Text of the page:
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Tensions between Erdogan and opposition-run Istanbul municipality turn violent

The standoff between the municipality and police sparked violence at the historic ferry dock.
Buyuk Ada’s historic ferry dock, Turkey.

A violent standoff between Istanbul’s opposition-run municipality and the government of President Recep Tayyip Erdogan — which erupted today over property on Buyukada, the largest of the Princes' Islands off the coast of Istanbul — has deepened concerns over growing authoritarianism and the rule of law.

The row is centered on a space above Buyukada’s historic ferry dock that was leased for a symbolic monthly rate of 2,500 Turkish liras (about $280) by the Istanbul municipality — when it was still controlled by Erdogan's ruling Justice and Development Party (AKP) — to an Islamist outfit called the Turkish Youth Foundation, or TUGVA, founded by Erdogan’s younger son, Bilal. TUGVA used the facility, which is normally reserved for ferry passengers, as a cafeteria.

The secular main opposition Republican People’s Party (CHP) insists the property was unlawfully leased to TUGVA, which in turn sublet it to a third party in a classic AKP move rewarding the party’s financial backers with lucrative state deals. The municipality duly launched a court case and won. Yet TUGVA refused to vacate the seaside venue, claiming its lease was still valid even though the municipality said the court had issued orders for their eviction.

On Sunday, the municipality decided to make a move demanding TUGVA leave the building. It refused. Things turned ugly.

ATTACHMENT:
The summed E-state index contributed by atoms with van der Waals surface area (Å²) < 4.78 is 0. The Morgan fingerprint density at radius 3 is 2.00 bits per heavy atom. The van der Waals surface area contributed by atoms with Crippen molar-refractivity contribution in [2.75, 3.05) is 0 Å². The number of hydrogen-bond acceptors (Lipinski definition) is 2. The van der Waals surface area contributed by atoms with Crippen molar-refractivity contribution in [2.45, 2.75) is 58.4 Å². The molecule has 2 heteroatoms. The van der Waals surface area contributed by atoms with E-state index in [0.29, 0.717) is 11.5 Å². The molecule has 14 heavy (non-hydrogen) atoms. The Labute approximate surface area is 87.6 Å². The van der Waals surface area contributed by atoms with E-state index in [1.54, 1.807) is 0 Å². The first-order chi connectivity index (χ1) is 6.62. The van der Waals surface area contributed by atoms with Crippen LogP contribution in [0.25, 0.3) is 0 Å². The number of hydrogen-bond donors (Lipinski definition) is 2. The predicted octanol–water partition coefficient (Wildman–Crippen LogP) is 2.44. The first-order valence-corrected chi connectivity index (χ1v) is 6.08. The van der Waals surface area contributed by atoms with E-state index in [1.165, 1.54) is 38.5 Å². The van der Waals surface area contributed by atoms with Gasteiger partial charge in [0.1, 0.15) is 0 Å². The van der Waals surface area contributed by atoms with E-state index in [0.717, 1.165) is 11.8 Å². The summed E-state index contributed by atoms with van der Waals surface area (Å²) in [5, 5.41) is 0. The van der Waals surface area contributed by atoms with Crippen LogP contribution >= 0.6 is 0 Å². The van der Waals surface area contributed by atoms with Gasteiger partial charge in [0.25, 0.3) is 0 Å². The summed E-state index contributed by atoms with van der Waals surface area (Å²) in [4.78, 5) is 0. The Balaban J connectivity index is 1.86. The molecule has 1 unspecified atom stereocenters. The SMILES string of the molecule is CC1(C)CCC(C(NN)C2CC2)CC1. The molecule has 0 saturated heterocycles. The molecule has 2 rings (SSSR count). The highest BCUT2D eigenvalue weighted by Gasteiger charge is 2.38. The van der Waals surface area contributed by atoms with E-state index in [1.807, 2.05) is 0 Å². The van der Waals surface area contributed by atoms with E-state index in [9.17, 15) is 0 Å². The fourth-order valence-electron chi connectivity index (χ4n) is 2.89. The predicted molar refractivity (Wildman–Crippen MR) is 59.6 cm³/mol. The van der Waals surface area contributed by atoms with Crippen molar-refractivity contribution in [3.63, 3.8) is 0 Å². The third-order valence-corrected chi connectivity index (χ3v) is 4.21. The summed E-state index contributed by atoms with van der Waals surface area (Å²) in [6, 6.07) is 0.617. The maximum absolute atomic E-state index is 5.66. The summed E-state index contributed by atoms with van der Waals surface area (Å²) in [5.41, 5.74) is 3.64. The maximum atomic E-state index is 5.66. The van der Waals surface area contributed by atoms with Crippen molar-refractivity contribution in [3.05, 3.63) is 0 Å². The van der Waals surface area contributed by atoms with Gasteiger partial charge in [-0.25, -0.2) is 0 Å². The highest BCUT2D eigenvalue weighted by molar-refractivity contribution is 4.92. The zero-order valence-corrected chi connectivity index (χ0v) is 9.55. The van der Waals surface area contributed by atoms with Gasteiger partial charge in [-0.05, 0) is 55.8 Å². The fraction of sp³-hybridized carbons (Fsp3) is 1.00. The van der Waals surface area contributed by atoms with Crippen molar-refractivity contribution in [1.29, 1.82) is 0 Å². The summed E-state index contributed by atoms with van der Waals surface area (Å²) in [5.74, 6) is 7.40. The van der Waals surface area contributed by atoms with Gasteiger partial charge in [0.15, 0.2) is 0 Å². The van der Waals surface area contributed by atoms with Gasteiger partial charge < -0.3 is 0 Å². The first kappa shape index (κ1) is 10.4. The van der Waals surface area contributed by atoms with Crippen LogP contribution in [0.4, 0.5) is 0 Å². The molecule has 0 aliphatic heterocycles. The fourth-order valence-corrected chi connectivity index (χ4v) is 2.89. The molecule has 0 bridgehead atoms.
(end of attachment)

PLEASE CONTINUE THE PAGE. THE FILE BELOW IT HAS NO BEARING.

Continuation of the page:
The government sent in its own forces to counter the municipality’s security team and “in so doing, effectively used force in support of the unlawful actions of TUGVA,” said Erdal Dogan, an Istanbul-based human rights lawyer. Scenes of police shoving around local residents who thronged to the scene in support of the municipality chanting “justice” drew anger on social media.

The municipality changed hands in June 2019 when the CHP candidate, Ekrem Imamoglu, won local elections in Istanbul for a second time — Erdogan refused to concede defeat in the first round and ordered a revote. A tug of war between the municipality and the government ensued with the latter steadily chipping away at the former’s authority and starving it of finances.

In 2020, for example, the government took Istanbul's iconic Galata tower away from the municipality’s control and gave it the Culture and Tourism Ministry, which then promptly jacked up admission fees. In July, it forcibly removed the municipality’s mobile library for children from the district of Zeytinburnu where the bus was parked. It also prevented the municipality from raising funds for charity. The municipality, has, in turn, scotched lucrative contracts sealed by its AKP predecessors with numerous religious foundations, pro-government journalists and business people.

The CHP’s feisty Istanbul chairperson, Canan Kaftancioglu, who traveled to the island today with dozens of district chairs in tow, accused the AKP of usurping public property. “Those days are over now,” she said. Kaftancioglu confirmed that Ali Ercan Polat, the party official in charge of the islands, was undergoing treatment in hospital after being wounded by police. “I consider it shameful to call them the police of the state; they are TUGVA’s police,” she charged. The CHP says it will press charges against the police and TUGVA.

Dogan, the lawyer, noted that the government’s decision to mobilize the police against the municipality and the courts is a troubling signal of how Erdogan may react if he were voted out of office in presidential and parliamentary elections that are due to be held in 2023. The fact that he insisted on redoing the Istanbul municipal race exposed just how poor of a loser he is, Dogan added.

Recent opinion polls suggest that among potential contenders, Imamoglu stands the best chance of beating Erdogan in a presidential run. Erdogan and the AKP’s popularity is steadily waning amid soaring inflation and joblessness.

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